A sample, manufacturer's data, shop drawing, or other such item submitted to the owner or the design professional by the contractor for the purpose of approval or other action, usually a requirement of the contract documents.
The condition of the work when major components that make up the project are complete and the project is functional for its intended use. Any items remaining to be completed should, at this point, be duly noted or stipulated in writing (see Punch List). The one year warranty period begins on the date of substantial completion. If you have more than one date of substantial completion (e.g. multiple buildings) and/or beneficial occupancy for different systems, etc., you will end up with multiple warranty periods.
- Cost Estimating
- Energy Study
- Geographic Information System (GIS)
- Geotechnical Investigations
- Hazardous Material Studies
- Life Cycle Cost Analysis
- Model Construction
- Noise Survey
- Special Studies
- Topographic Surveys
- Visual Simulation
- Visitor Experience Planning
Surface Transportation Program (STP)
A transportation funding program within TEA-21. STP funds may be used for roadway construction and improvements, operational improvement, transportation systems, bicycle and pedestrian facilities, transit, ridesharing programs and facilities and transportation planning and studies.
Suspension of Work
Under construction or architect-engineer contracts, a contract clause permits the Contracting Officer to order the contractor to suspend work for a reasonable period of time. If the suspension is unreasonable, the contractor may submit a written claim for increases in the cost of performance, excluding profit. (FAR 42.1302)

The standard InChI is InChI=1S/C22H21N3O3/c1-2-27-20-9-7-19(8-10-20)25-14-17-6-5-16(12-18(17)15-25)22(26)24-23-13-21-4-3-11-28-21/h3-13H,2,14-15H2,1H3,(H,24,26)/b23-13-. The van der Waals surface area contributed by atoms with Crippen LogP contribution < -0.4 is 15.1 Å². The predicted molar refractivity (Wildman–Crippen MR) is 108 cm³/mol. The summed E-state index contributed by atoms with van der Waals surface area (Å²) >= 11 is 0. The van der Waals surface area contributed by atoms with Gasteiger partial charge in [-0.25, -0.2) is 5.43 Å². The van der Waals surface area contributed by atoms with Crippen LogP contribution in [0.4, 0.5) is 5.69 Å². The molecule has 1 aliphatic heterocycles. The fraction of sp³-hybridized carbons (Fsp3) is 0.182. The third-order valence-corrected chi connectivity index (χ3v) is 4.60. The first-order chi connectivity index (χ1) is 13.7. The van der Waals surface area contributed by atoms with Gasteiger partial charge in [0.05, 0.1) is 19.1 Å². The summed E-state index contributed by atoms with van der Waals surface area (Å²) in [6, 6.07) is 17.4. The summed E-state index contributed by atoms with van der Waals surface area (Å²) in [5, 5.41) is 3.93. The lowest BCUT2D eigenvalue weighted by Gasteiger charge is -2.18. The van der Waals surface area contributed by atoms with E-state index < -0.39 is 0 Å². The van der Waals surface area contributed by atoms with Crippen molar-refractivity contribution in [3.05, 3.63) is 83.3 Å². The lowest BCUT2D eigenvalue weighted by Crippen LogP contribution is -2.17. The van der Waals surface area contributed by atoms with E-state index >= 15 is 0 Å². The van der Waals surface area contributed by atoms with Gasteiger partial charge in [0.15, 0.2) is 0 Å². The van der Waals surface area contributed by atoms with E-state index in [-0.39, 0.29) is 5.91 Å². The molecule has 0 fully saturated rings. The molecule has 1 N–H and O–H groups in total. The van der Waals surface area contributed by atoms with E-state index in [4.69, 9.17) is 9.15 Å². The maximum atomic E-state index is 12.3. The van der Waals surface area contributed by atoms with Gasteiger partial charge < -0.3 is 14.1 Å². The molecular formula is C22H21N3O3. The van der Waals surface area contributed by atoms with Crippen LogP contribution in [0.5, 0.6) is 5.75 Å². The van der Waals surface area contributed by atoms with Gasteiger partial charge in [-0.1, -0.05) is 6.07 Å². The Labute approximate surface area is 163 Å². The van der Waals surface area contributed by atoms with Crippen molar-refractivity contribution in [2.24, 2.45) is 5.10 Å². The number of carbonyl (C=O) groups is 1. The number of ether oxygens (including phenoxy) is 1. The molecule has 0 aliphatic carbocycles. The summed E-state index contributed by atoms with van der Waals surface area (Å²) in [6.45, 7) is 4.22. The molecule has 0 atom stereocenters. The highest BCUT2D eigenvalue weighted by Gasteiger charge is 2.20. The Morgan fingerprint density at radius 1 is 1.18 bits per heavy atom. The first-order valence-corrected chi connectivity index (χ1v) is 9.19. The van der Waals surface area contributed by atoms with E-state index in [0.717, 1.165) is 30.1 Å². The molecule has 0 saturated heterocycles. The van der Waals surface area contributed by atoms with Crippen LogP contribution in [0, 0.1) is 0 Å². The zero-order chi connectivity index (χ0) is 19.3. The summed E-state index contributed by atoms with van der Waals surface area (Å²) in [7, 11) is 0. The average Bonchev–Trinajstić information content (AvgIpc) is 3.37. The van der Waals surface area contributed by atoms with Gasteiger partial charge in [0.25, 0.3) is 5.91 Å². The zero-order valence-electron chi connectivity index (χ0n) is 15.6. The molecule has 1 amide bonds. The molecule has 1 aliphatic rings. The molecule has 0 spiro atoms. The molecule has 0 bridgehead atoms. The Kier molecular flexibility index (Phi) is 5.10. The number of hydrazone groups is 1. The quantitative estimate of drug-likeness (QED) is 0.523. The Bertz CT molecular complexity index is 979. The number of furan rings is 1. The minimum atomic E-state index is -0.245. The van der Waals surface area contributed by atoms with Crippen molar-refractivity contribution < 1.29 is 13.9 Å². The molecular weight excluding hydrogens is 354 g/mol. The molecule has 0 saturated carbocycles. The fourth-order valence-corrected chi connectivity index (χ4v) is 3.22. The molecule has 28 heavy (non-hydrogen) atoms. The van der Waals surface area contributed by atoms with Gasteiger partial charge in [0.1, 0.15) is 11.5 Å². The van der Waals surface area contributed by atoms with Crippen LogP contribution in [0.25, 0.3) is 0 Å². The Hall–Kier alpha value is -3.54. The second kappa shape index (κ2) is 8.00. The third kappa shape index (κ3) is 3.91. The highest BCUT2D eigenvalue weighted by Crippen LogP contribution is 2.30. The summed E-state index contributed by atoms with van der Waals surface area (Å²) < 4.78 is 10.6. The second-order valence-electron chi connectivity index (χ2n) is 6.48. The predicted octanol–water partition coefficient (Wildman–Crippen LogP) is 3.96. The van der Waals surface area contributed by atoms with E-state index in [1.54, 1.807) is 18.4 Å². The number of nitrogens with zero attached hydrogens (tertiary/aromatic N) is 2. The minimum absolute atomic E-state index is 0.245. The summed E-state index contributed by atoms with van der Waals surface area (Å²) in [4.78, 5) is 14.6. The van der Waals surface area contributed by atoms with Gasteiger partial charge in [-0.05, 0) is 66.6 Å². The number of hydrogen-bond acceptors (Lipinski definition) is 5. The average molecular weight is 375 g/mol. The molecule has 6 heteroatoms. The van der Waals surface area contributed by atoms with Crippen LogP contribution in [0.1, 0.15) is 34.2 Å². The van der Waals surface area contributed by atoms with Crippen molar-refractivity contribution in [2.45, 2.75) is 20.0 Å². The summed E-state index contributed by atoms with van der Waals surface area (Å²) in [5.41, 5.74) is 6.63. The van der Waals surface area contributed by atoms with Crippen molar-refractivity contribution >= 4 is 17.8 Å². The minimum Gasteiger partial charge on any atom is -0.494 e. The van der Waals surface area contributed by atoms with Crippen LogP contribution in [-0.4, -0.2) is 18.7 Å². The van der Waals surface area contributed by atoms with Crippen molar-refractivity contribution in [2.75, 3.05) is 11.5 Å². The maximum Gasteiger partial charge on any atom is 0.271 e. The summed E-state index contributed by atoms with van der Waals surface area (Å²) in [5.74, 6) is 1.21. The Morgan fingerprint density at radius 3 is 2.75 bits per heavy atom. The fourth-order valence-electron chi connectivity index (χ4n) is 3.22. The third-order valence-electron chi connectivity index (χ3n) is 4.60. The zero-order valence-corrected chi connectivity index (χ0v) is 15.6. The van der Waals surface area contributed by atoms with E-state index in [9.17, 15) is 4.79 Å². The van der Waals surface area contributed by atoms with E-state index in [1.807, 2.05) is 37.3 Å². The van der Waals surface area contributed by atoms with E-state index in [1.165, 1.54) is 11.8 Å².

Sustainable Design Practices
Sustainable Design Practices allow for use and enjoyment by the current generation, while ensuring that future generations will have the same opportunities. Sustainable Design Practices include those choices, decisions, actions and ethics that will best achieve ecological/biological integrity; protect qualities and functions of air, water, soil and other aspects of the natural environment; and preserve human cultures.
Development that has been sustainably designed sits lightly upon the land, demonstrates resource efficiency, and promotes ecological restoration and integrity, thus improving the environment, the economy and society.
Sustainable design applies the Guiding Principles for Sustainable New Construction and Major Renovations including integrated design, energy performance, water conservation, indoor environmental quality and materials.
Recommended sustainable strategies should address topics such as the following:
- Planning sustainable sites
- Improving energy efficiency
- Renewability of energy sources
- Conserving materials and resources
- Enhancing indoor environmental quality
- Safeguarding water
- Facility maintenance and operations
- Cultural and natural resource influences